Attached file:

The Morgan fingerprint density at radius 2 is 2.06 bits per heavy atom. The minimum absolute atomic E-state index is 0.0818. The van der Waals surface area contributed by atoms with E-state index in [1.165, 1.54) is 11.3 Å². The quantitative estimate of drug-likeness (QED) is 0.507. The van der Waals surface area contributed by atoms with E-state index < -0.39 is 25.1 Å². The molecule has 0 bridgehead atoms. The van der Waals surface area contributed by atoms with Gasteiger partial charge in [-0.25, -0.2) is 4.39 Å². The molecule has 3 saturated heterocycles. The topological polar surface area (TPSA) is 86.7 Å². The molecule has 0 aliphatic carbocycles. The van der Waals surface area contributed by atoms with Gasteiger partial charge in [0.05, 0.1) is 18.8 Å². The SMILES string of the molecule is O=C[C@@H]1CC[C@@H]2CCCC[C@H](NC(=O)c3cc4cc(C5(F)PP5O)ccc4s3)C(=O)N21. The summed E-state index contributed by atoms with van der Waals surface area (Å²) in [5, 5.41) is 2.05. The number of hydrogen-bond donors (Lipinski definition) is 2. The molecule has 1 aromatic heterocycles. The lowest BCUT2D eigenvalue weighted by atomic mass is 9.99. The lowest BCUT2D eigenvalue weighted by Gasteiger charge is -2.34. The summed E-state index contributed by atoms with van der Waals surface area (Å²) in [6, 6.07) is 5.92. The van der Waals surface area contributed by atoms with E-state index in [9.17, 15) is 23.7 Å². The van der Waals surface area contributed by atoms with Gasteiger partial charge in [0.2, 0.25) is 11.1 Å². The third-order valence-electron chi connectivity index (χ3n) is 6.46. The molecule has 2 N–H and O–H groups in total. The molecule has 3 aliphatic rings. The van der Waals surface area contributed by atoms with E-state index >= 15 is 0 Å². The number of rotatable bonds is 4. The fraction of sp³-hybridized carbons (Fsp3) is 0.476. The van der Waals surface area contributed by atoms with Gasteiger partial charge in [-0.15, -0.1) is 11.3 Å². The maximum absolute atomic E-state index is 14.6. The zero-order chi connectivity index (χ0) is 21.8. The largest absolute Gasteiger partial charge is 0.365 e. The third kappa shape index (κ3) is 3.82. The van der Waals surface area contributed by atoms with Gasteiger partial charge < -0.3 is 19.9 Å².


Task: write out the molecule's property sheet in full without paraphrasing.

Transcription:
The Morgan fingerprint density at radius 2 is 2.06 bits per heavy atom. The minimum absolute atomic E-state index is 0.0818. The van der Waals surface area contributed by atoms with E-state index in [1.165, 1.54) is 11.3 Å². The quantitative estimate of drug-likeness (QED) is 0.507. The van der Waals surface area contributed by atoms with E-state index < -0.39 is 25.1 Å². The molecule has 0 bridgehead atoms. The van der Waals surface area contributed by atoms with Gasteiger partial charge in [-0.25, -0.2) is 4.39 Å². The molecule has 3 saturated heterocycles. The topological polar surface area (TPSA) is 86.7 Å². The molecule has 0 aliphatic carbocycles. The van der Waals surface area contributed by atoms with Gasteiger partial charge in [0.05, 0.1) is 18.8 Å². The SMILES string of the molecule is O=C[C@@H]1CC[C@@H]2CCCC[C@H](NC(=O)c3cc4cc(C5(F)PP5O)ccc4s3)C(=O)N21. The summed E-state index contributed by atoms with van der Waals surface area (Å²) in [5, 5.41) is 2.05. The number of hydrogen-bond donors (Lipinski definition) is 2. The molecule has 1 aromatic heterocycles. The lowest BCUT2D eigenvalue weighted by atomic mass is 9.99. The lowest BCUT2D eigenvalue weighted by Gasteiger charge is -2.34. The summed E-state index contributed by atoms with van der Waals surface area (Å²) in [6, 6.07) is 5.92. The van der Waals surface area contributed by atoms with E-state index in [9.17, 15) is 23.7 Å². The van der Waals surface area contributed by atoms with Gasteiger partial charge in [0.2, 0.25) is 11.1 Å². The third-order valence-electron chi connectivity index (χ3n) is 6.46. The molecule has 2 N–H and O–H groups in total. The molecule has 3 aliphatic rings. The van der Waals surface area contributed by atoms with E-state index >= 15 is 0 Å². The number of rotatable bonds is 4. The fraction of sp³-hybridized carbons (Fsp3) is 0.476. The van der Waals surface area contributed by atoms with Gasteiger partial charge in [-0.15, -0.1) is 11.3 Å². The maximum absolute atomic E-state index is 14.6. The zero-order chi connectivity index (χ0) is 21.8. The largest absolute Gasteiger partial charge is 0.365 e. The third kappa shape index (κ3) is 3.82. The van der Waals surface area contributed by atoms with Gasteiger partial charge < -0.3 is 19.9 Å².